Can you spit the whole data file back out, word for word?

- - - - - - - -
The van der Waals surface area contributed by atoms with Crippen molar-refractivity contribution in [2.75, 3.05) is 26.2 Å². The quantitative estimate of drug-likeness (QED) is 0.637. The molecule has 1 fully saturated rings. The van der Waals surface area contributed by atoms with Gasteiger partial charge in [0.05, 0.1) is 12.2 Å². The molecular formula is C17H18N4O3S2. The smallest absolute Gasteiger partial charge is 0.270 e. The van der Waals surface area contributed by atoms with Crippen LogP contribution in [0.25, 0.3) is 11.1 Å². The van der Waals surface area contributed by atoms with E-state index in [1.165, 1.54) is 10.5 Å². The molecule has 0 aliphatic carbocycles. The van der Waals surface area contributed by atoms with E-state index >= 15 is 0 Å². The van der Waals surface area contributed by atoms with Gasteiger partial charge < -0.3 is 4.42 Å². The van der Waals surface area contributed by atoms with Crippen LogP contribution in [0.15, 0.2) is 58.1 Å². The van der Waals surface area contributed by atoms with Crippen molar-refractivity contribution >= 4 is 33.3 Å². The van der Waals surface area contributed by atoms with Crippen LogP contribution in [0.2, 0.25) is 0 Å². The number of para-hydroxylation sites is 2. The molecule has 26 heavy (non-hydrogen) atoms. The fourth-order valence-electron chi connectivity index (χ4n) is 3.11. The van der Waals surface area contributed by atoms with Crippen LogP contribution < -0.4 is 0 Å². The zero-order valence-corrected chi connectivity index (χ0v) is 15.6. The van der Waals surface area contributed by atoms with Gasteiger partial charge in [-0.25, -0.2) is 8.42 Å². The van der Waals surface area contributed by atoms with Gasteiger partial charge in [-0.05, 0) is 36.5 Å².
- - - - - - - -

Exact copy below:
The van der Waals surface area contributed by atoms with Crippen molar-refractivity contribution in [2.75, 3.05) is 26.2 Å². The quantitative estimate of drug-likeness (QED) is 0.637. The molecule has 1 fully saturated rings. The van der Waals surface area contributed by atoms with Gasteiger partial charge in [0.05, 0.1) is 12.2 Å². The molecular formula is C17H18N4O3S2. The smallest absolute Gasteiger partial charge is 0.270 e. The van der Waals surface area contributed by atoms with Crippen LogP contribution in [0.25, 0.3) is 11.1 Å². The van der Waals surface area contributed by atoms with E-state index in [1.165, 1.54) is 10.5 Å². The molecule has 0 aliphatic carbocycles. The van der Waals surface area contributed by atoms with E-state index >= 15 is 0 Å². The van der Waals surface area contributed by atoms with Gasteiger partial charge < -0.3 is 4.42 Å². The van der Waals surface area contributed by atoms with Crippen LogP contribution in [0.15, 0.2) is 58.1 Å². The van der Waals surface area contributed by atoms with Crippen molar-refractivity contribution >= 4 is 33.3 Å². The van der Waals surface area contributed by atoms with Crippen LogP contribution in [0.2, 0.25) is 0 Å². The number of para-hydroxylation sites is 2. The molecule has 26 heavy (non-hydrogen) atoms. The fourth-order valence-electron chi connectivity index (χ4n) is 3.11. The van der Waals surface area contributed by atoms with Crippen LogP contribution < -0.4 is 0 Å². The zero-order valence-corrected chi connectivity index (χ0v) is 15.6. The van der Waals surface area contributed by atoms with Gasteiger partial charge in [-0.25, -0.2) is 8.42 Å². The van der Waals surface area contributed by atoms with Gasteiger partial charge in [-0.05, 0) is 36.5 Å².